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Financial Aid with Multiple Children

aspire123aspire123 Posts: 10Registered User New Member
How does financial aid work when multiple children go to colleges at the same time? Say, when the first child goes to college, total expenses are $40,000 and the family EFC is $50,000. So, no aid is given. Now, the second child goes to college and let's assume his expenses are also $40,000. Total expenses come out to $80,000 while the EFC stays at $50,000. Does it mean an aid of $30,000 will be given and shared by the two schools? Thanks.
Post edited by aspire123 on
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Replies to: Financial Aid with Multiple Children

  • BedouinBedouin Posts: 423- Member
    Why would your EFC stay at $50,000? It's conventional wisdom that the EFC will be divided in half. If your EFC was $50,000 with one child, it would become $25,000 for two children, and $12.,500 for tree children, and that's it.

    Aid is based upon on this EFC for federal grants only. School's take this info to make their decisions about which aid to give, so even if your EFC falls down they might give you the same amount of money or they might give you more money depending on how they interpret your need to be or even if you give away money to people.

    The only way the EFC can really GUARANTEE you money is federal aid / loans, which if your EFC is below a certain number then by law you get the Pell Grant and are eligible for Perkins and other lowineterest loans.
  • mom2collegekidsmom2collegekids Posts: 61,236Registered User Senior Member
    How does financial aid work when multiple children go to colleges at the same time? Say, when the first child goes to college, total expenses are $40,000 and the family EFC is $50,000. So, no aid is given. Now, the second child goes to college and let's assume his expenses are also $40,000. Total expenses come out to $80,000 while the EFC stays at $50,000. Does it mean an aid of $30,000 will be given and shared by the two schools? Thanks.


    HI....

    First of all...EFC means NOTHING to schools except to determine whether you qualify for any federal aid. Free money from the feds is small and for low income only. Other fed aid is loans.

    Yes, your EFC will likely split with each child (assuming the children have little income/assets of their own) but will total to $50k

    However, most schools don't meet need, so the EFC is meaningless (except to figure any federal aid).


    And, the kinds of schools that do meet need, usually ask you to fill out CSS Profile and THEY determine what your family contribution should be. CSS Profile considers more things then FAFSA does and usually expects parents to pay out more (in total) as each child goes to school.

    The words Financial Aid are misleading...it's not often free money/grants. It's often loans and work-study.

    The words Expected Family Contribution are also misleading. It does NOT mean that is all colleges can expect you to pay. The federal gov't has no power or authority in this matter.

    Remember that most schools cannot meet need, they do NOT charge a sliding scale, they don't care what some federal number says, they expect parents to pay for their children's education, and will often put in big loans or gaps in FA packages. And, OOS publics can be the worst.
  • BedouinBedouin Posts: 423- Member
    However, most schools don't meet need, so the EFC is meaningless (except to figure any federal aid).

    How many children do you forsee will be in college at once? This is VERY unlikely, but if you have a lot, there might be a year or two where you will qualify for at least Stafford subsidized or even Pell grants. Your EFC is fairly high, but if you have 5, 6, 7 or more children in college at once (and I know this probably isn't so) the individual EFC for each child will be low enough to get some of the better federal aid -- although of course as mom2 said their own assets will be assessed too as part of the aid).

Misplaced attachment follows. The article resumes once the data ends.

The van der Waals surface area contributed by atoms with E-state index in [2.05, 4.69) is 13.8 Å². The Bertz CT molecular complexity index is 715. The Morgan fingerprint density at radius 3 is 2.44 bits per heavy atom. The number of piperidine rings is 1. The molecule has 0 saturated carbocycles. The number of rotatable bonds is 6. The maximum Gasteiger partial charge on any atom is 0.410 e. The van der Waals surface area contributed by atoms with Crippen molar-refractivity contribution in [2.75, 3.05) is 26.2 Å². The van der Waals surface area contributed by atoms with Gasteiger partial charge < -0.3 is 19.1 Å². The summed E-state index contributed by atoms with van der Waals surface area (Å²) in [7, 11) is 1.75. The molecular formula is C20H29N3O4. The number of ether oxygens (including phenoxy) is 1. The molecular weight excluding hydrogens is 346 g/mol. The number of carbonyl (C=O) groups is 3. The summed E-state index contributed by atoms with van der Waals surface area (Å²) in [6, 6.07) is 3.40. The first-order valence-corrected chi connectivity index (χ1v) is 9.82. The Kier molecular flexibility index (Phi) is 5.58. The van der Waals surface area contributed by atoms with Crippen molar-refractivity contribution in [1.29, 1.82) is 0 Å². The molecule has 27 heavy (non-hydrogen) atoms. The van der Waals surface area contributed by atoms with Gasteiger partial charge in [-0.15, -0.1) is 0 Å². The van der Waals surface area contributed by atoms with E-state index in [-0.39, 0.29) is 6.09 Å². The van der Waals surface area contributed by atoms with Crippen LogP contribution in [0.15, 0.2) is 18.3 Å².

• mom2collegekidsmom2collegekids Posts: 61,236Registered User Senior Member
    Forgot to add....

    Beware of schools that say that they "meet need." Find out if they "meet need" by putting big loans in packages.


    And, if you have a high EFC and you're concerned about how you'll pay for your kids' college educations, then consider schools that will give big merit scholarships if they have strong stats.
  • BedouinBedouin Posts: 423- Member
    ^ University of Alabama is a good one for that. They've are trying to get a lot of highly talented students so they give good merit aid even to some out of state student. It's not highly ranked as of yet but it's getting up there and recently jumped a full 12 points in the latest US News and World Report for 2011.
  • mom2collegekidsmom2collegekids Posts: 61,236Registered User Senior Member
    How many children do you forsee will be in college at once? This is VERY unlikely, but if you have a lot, there might be a year or two where you will qualify for at least Stafford subsidized or even Pell grants. Your EFC is fairly high, but if you have 5, 6, 7 or more children in college at once


    I think someone has been in the Magic Mushroom patch again...

    Bedouin, why put forth a ridiculous scenario of possibly having 5-7 children in college at the same time....the OP is not Kate Gosselin.

    There's no way a person with a $50k EFC is going to qualify for Pell with the reasonable number of 2-3 kids in school at the same time.


    It's not highly ranked as of yet but it's getting up there and recently jumped a full 12 points in the latest US News and World Report for 2011.

    Is the 2011 report for colleges even out yet? I thought it comes out later?
  • aspire123aspire123 Posts: 10Registered User New Member
    Thanks for the quick reply. I was just testing my understanding of how financial aid works, and the fact that the EFC goes down makes sense. However, I still don't see the calculation that leads to a reduction of the EFC by 50%. When there is only one child going to college, EFC calculation is based on income, assets, and other things. The $40,000 college expenses are not taken into account for EFC calculation. It's only used for aid award. Now when the second child goes to college, his $40,000 expenses will be taken into account in the EFC calculation by the first school (but not the first child's expenses). With an additional expense of $40,000, EFC will go down some but I am not sure by how much. My assumption is that the first school will use a multiplier for the $40,000 to reduce the EFC. For example, if the multiplier is 0.6, the the EFC will be reduced by $24,000 and now down to $26,000. It is this kind of calculation I like to understand more. I also like to know the multiplier values used by most schools if available.